• $\begingroup$ @AlexanderPremet Thank you very much. It is useful. $\endgroup$ – Anupam Singh Jul 15 '15 at 8:34

I'm going to go a little bit out on a limb here and contradict @YCor's comment above; if I make a mistake, presumably someone will point it out.

If I take a $\mathfrak{sl}_2$ representation, you can figure out whether it integrates to one of $SL_2$ or $PSL_2$ just be looking at how $E=\begin{bmatrix}0 & 1\\ 0&0\end{bmatrix}$ acts: in an representation of $PSL_2$, it has only odd length Jordan blocks; in a faithful representation of $SL_2$ there will be at least one Jordan block of even length. Note that exponentiation doesn't change Jordan type, so the same is true for how $u$ acts in the group action.

Thus, it's easy to check which situation you're in by taking any faithful representation of $G$, and computing the Jordan type of $u$ acting on it: if there are all odd parts, then you have $PSL_2$; if you have any even parts, it must be $SL_2$.

  • $\begingroup$ Nice. It's interesting that for any choice of faithful representation of the target Lie group you get one way to check. $\endgroup$ – YCor Jul 3 '15 at 18:11

The underlying question here is of interest, though I'm not sure how explicitly it has been answered in the literature. However, your header is misleading: the lemma/theorem of Jacobson-Morozov just concerns the embedding of (nonzero) nilpotent elements of a semisimple Lie algebra $\mathfrak{g}$ over $\mathbb{C}$ into copies of the unique simple 3-dimensional Lie algebra $\mathfrak{sl}_2$. (The history of the independent work done by Jacobson and Morozov is rather complicated, but anyway there is a modern treatment in N. Bourbaki, Groupes et algebres de Lie, Chap. VIII, $\S11$, among other places. Work of Kostant and others refined the ideas further.)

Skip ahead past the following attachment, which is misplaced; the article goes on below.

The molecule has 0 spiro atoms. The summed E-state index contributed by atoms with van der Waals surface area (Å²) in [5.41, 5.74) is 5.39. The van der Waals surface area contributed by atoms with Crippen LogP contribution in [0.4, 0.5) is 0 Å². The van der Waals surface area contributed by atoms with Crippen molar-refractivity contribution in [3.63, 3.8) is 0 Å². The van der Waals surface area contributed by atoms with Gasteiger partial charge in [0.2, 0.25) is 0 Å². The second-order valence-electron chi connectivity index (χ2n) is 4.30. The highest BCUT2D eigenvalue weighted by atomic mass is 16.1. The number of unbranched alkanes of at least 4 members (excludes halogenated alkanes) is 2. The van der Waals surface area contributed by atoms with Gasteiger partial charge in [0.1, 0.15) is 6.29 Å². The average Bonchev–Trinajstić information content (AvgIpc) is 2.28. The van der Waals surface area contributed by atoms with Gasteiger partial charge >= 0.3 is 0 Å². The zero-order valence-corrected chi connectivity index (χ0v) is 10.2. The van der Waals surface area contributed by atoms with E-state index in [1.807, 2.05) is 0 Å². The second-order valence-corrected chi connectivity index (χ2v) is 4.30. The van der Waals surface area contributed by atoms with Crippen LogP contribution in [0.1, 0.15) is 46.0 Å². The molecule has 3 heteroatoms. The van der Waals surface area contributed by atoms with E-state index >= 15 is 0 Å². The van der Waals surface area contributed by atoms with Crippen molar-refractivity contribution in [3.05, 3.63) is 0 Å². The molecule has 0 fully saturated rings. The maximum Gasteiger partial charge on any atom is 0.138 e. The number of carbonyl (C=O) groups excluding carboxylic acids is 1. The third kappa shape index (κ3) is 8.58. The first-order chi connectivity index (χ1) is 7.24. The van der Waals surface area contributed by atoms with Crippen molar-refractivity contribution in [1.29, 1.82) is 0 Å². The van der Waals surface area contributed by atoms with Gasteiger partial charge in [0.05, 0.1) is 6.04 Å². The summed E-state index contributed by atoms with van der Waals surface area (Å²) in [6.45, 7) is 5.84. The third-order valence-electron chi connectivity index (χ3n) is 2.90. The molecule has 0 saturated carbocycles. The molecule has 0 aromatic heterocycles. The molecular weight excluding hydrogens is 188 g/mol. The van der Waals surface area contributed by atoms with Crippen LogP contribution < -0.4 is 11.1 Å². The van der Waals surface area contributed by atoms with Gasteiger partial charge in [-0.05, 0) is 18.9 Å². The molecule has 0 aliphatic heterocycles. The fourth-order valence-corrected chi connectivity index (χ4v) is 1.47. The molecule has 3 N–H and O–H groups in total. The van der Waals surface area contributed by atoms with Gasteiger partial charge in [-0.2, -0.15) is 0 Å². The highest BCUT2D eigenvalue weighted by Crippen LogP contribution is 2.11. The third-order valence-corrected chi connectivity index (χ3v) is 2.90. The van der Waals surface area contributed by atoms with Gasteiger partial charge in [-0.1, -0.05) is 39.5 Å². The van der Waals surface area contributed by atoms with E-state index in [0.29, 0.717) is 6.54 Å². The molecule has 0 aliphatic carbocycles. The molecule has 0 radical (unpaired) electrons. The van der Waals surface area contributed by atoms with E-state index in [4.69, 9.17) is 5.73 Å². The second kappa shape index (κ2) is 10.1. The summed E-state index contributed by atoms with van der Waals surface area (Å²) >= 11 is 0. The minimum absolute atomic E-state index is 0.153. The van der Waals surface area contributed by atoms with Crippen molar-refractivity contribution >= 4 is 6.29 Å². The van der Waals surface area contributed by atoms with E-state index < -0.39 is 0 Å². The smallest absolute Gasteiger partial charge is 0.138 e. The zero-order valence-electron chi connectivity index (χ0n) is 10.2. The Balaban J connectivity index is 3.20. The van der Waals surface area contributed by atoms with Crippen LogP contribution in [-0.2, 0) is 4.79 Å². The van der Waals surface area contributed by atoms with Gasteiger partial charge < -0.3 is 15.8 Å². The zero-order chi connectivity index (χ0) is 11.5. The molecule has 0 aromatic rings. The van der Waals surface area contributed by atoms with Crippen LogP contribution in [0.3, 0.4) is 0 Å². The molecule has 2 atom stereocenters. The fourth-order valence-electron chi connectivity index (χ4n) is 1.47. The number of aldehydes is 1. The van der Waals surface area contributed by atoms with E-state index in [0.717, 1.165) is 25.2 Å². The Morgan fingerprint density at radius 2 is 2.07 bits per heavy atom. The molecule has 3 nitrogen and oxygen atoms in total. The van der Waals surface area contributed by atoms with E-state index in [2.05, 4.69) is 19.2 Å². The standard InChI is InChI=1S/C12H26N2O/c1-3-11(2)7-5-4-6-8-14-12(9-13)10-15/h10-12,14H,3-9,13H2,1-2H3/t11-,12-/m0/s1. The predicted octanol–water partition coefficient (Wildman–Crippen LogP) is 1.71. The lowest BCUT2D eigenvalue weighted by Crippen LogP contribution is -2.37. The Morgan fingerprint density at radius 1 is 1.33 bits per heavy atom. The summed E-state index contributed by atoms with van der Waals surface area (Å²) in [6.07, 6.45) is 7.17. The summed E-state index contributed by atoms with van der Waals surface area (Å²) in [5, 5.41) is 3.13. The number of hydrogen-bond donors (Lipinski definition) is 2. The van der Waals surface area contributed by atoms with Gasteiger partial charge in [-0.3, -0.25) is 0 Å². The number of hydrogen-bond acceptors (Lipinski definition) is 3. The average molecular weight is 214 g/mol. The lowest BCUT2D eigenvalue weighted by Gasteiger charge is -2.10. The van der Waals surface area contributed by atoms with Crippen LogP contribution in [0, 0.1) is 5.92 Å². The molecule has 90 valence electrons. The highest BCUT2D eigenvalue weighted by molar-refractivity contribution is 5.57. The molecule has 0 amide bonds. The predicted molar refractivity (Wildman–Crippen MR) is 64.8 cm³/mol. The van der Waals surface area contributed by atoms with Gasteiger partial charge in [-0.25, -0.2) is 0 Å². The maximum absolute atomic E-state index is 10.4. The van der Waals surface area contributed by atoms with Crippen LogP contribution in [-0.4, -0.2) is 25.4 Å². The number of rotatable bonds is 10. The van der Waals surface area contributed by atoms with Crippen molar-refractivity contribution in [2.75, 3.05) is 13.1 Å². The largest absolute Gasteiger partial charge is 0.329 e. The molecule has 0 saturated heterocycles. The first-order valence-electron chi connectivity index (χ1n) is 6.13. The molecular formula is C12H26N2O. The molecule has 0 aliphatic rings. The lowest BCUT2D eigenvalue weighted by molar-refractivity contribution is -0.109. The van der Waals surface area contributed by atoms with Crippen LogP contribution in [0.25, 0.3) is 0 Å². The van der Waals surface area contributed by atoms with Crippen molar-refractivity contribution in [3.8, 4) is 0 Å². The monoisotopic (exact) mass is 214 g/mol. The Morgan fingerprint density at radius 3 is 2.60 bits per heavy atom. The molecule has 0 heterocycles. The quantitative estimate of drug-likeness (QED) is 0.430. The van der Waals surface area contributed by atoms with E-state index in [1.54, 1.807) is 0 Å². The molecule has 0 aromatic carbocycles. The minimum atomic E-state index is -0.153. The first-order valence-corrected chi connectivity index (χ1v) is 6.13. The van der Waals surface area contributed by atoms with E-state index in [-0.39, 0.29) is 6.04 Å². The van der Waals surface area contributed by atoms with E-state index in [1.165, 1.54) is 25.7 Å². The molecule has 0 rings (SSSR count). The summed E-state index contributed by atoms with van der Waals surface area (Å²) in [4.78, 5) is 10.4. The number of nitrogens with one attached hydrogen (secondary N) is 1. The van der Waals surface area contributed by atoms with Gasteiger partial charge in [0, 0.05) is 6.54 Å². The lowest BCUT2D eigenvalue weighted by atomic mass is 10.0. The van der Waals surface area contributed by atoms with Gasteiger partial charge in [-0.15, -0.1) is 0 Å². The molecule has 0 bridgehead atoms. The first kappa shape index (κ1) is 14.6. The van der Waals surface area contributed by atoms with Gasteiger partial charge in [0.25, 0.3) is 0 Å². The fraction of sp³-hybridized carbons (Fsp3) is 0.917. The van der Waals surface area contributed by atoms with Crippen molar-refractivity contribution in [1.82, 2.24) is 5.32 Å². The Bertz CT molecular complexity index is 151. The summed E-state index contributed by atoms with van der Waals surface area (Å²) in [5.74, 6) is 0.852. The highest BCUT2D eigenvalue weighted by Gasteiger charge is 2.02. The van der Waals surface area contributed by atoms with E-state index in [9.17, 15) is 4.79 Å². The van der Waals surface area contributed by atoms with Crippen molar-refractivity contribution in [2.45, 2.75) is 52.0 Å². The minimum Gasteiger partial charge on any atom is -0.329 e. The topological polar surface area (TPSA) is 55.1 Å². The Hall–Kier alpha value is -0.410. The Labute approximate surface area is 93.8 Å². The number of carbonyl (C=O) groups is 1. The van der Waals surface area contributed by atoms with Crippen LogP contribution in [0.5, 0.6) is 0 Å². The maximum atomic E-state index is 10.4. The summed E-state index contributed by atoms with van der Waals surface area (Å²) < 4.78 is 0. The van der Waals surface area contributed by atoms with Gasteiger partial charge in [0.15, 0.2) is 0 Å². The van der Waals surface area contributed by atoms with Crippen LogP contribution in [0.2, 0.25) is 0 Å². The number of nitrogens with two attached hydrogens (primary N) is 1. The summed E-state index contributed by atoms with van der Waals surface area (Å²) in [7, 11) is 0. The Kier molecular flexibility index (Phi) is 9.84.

It then follows from Jacobson-Morozov along with some basic Lie theory that a corresponding Lie group homomorphism $\phi:\mathrm{SL}_2 \rightarrow G$ exists, as in the question. Here $u$ is a nontrivial unipotent element obtained from the given nilpotent element in $\mathfrak{g} = \mathrm{Lie}(G)$ by something like exponentiation. Your problem is to distinguish between embeddings of $\mathrm{SL}_2$ and $\mathrm{PSL}_2$ (equal to $\mathrm{PGL}_2$ over an algebraically closed field).

Actually, one only needs an algebraically closed field of characteristic 0 here, since semisimple Lie groups are the same as semisimple algebraic groups, while there has been careful study of prime characteristic analogues by many people to carry over some of the ideas. Moreover, the study of simple algebraic groups or Lie algebras is usually sufficient in characteristic 0.